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Rogues: A dying breed?


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Are rogues a dying breed?

There have been less and less good ones coming out.

The 'Frags are coming out, but they are not very good.

The old days: Spyware Sheriff and XP Antivirus hit the wild, and caused damage.

Then you guys came along.

Then rogues had to defend themselves by blocking executables :(

Now they are disappearing.

Maybe the authors of rogues are creating really big ones.

Or they might go to different and old-fashioned malware.

Only time will tell :)

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Rogues like Security Tool, fake MSE's and many others are still around but it seems these days the real power of most of these rogues/fakealert trojans is in bundling themselves with other threats like TDL4 that do the really heavy lifting when it comes to blocking executables and taking control of the user's system.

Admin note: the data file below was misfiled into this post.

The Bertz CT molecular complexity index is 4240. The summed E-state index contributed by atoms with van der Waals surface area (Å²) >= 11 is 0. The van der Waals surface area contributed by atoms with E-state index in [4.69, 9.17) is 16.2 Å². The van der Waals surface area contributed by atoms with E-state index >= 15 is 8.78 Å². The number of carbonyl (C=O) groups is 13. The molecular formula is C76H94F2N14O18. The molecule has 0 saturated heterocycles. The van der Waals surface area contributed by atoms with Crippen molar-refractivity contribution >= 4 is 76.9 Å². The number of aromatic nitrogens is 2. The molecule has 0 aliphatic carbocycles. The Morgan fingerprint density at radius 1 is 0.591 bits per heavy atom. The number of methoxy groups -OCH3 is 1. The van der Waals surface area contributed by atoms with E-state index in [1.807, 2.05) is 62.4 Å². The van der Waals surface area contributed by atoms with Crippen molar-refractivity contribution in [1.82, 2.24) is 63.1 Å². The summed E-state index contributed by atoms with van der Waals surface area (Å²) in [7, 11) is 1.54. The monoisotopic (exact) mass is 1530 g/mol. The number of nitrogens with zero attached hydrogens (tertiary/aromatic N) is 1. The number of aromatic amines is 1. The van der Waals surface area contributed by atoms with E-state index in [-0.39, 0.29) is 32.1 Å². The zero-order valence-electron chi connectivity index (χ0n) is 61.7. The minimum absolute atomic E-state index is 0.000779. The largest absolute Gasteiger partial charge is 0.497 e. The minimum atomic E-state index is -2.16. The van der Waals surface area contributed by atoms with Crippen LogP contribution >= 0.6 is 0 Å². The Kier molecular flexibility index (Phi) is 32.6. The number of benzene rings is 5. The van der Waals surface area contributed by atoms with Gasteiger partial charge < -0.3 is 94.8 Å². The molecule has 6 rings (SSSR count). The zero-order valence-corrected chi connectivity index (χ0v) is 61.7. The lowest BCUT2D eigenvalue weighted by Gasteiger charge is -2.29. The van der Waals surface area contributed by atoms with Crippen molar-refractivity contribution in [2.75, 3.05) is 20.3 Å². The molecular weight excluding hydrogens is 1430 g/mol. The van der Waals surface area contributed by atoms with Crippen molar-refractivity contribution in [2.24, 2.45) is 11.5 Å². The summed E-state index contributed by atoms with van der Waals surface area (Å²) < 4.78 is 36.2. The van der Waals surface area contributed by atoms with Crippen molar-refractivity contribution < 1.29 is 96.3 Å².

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I agree with both comments, things ain't what they used to be ;) Whether we're seeing the demise of the 'rogue' is largely dependent on how we define them. I don't think we'll see the likes of 'Winfixer' or 'Spy Sheriff' again, they wouldn't last five minutes. The problem for the authors is that, however they choose to deliver the infection (fake alert, facebook or JS exploits etc) they are faced with the same dilemma, how to get the payoff, the money from the victim. ID data is useful but dosen't guarantee a return so the victim has to be 'socially engineered' into believing they are receiving something in return. If the victim sees the scam he/she is less likely to conform and instead to seek a legimate solution. Even the most casual users are wise to the conventional 'Your Computer is Infected' approach which explains the branching into Defrag/HDD rogues. These are, as exile 360 has pointed out, compounded by the use of Rootkit variants (these are not easy to remove, i just spent a lot of Saturday removing the latest variant). In my view there will be changes in direction, for them and us, and the increasing use of ransomware tactics is one of the likely trends, but psychology dictates that the victim must see something 'real' in order to ensure compliance (or make compliance more likely) and they'll find it difficult to find a scam that works better in practice. So, in conclusion :) to paraphrase Mark Twain, the reports of Rogues impending death are greatly exaggerated. :)

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